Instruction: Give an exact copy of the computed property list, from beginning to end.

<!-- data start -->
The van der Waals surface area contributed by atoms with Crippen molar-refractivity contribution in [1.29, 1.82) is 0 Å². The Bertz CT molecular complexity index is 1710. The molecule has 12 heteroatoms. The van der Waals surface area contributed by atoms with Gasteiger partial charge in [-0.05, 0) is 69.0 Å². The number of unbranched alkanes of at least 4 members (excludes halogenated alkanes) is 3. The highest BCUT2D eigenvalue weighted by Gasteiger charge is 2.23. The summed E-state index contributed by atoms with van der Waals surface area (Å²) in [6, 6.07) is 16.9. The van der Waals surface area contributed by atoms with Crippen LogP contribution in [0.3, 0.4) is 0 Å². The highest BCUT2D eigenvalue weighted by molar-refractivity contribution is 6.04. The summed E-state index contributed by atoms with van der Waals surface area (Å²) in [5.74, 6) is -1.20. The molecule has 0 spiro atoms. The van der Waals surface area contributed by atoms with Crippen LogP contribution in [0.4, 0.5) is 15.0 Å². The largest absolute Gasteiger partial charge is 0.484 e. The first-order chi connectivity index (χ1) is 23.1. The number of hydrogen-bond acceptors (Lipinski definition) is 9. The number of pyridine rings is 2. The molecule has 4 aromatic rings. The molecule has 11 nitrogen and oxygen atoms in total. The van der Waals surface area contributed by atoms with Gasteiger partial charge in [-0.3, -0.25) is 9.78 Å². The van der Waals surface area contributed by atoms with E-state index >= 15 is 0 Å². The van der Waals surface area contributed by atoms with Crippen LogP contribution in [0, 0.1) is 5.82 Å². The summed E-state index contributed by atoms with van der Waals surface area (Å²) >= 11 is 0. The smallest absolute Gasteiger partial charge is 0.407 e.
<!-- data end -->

The van der Waals surface area contributed by atoms with Crippen molar-refractivity contribution in [1.29, 1.82) is 0 Å². The Bertz CT molecular complexity index is 1710. The molecule has 12 heteroatoms. The van der Waals surface area contributed by atoms with Gasteiger partial charge in [-0.05, 0) is 69.0 Å². The number of unbranched alkanes of at least 4 members (excludes halogenated alkanes) is 3. The highest BCUT2D eigenvalue weighted by Gasteiger charge is 2.23. The summed E-state index contributed by atoms with van der Waals surface area (Å²) in [6, 6.07) is 16.9. The van der Waals surface area contributed by atoms with Crippen LogP contribution in [0.3, 0.4) is 0 Å². The highest BCUT2D eigenvalue weighted by molar-refractivity contribution is 6.04. The summed E-state index contributed by atoms with van der Waals surface area (Å²) in [5.74, 6) is -1.20. The molecule has 0 spiro atoms. The van der Waals surface area contributed by atoms with Crippen LogP contribution in [0.4, 0.5) is 15.0 Å². The largest absolute Gasteiger partial charge is 0.484 e. The first-order chi connectivity index (χ1) is 23.1. The number of hydrogen-bond acceptors (Lipinski definition) is 9. The number of pyridine rings is 2. The molecule has 4 aromatic rings. The molecule has 11 nitrogen and oxygen atoms in total. The van der Waals surface area contributed by atoms with Gasteiger partial charge in [-0.3, -0.25) is 9.78 Å². The van der Waals surface area contributed by atoms with E-state index >= 15 is 0 Å². The van der Waals surface area contributed by atoms with Crippen LogP contribution in [0, 0.1) is 5.82 Å². The summed E-state index contributed by atoms with van der Waals surface area (Å²) >= 11 is 0. The smallest absolute Gasteiger partial charge is 0.407 e.